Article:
The Secret of a successful training for tribal women

Development means more than knowledge transfer

At the learning center in the rural surroundings of Coimbatore the tribal women of the villages around join in large groups. Today there is a workshop on hygiene. I noticed it already some months ago. There is a huge interest in education.  The interest in getting to know, in learning and understanding is enormous. But there is more behind, it goes beyond. One woman tells me: “We come here because it matters to us. And because it is a special event. We like it. “

There might be about 60 women of all ages in the room. Some of them have brought their young children. They play in the background. No toys, but they play among themselves and it is rarely that you can hear them because of crying or anger. Their games are ‘silent’ games – compared to European children in a kindergarten  – whatever might be the reason for that: are they tired, weak, still shy, used to be more quiet? I cannot find out exactly. It comes to my mind that the simple, basic surroundings in the villages and the absence of the modern “what is the next appointment today” makes life more quiet and the children more ‘balanced’.  Maybe.

Today’s workshop is on hygiene. Private hygiene, but environmental hygiene as well and how it is linked.

The doctor lady is fantastic. She interacts with the women, asks single women and discusses with them, understands how to make individual topics intereststing to the group, as well. She involves them, gives them the feeling of being important. She explains with words, mimics and gestics. On the point. Motivating, encouraging, involving. And decisively. When a one year old child sitting on the ground takes a flip flop from one of the women and put it into the mouth she intervenes and explains the risks.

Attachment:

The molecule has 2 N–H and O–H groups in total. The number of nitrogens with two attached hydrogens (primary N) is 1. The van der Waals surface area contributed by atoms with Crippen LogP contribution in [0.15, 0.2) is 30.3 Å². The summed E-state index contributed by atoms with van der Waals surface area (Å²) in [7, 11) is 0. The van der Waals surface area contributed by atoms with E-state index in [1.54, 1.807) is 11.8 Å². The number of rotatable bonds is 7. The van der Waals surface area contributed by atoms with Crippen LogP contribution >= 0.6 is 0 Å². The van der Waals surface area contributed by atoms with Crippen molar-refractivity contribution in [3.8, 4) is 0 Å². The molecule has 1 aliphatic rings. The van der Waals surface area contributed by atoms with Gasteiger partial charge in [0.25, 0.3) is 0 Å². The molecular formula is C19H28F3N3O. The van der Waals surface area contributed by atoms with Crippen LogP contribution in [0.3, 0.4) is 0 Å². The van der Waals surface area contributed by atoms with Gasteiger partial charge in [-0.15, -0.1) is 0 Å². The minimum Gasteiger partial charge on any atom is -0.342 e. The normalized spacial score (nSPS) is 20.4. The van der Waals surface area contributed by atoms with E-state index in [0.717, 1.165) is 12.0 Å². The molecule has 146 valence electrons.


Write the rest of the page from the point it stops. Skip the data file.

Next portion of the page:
She must be a good teacher. The women listen to her, trust her. When she asks questions,the women answer – often many react at the same moment.  They are emotionally involved, discuss even on how to practice it once they go back to the villages.

Besides getting information on hygiene the women learn to stand in front of the group and speak, speak via a microphone, taking notes… The teacher’s secret? Empathy as a driver –  combined with relevant content that matters to whom is in the room.

What I learnt today: it is not just about transferring the missing knowledge nor the quantity of events that count. Development starts where relationships are built and trust builds the ground.

I wish we had more teachers like her on the world.

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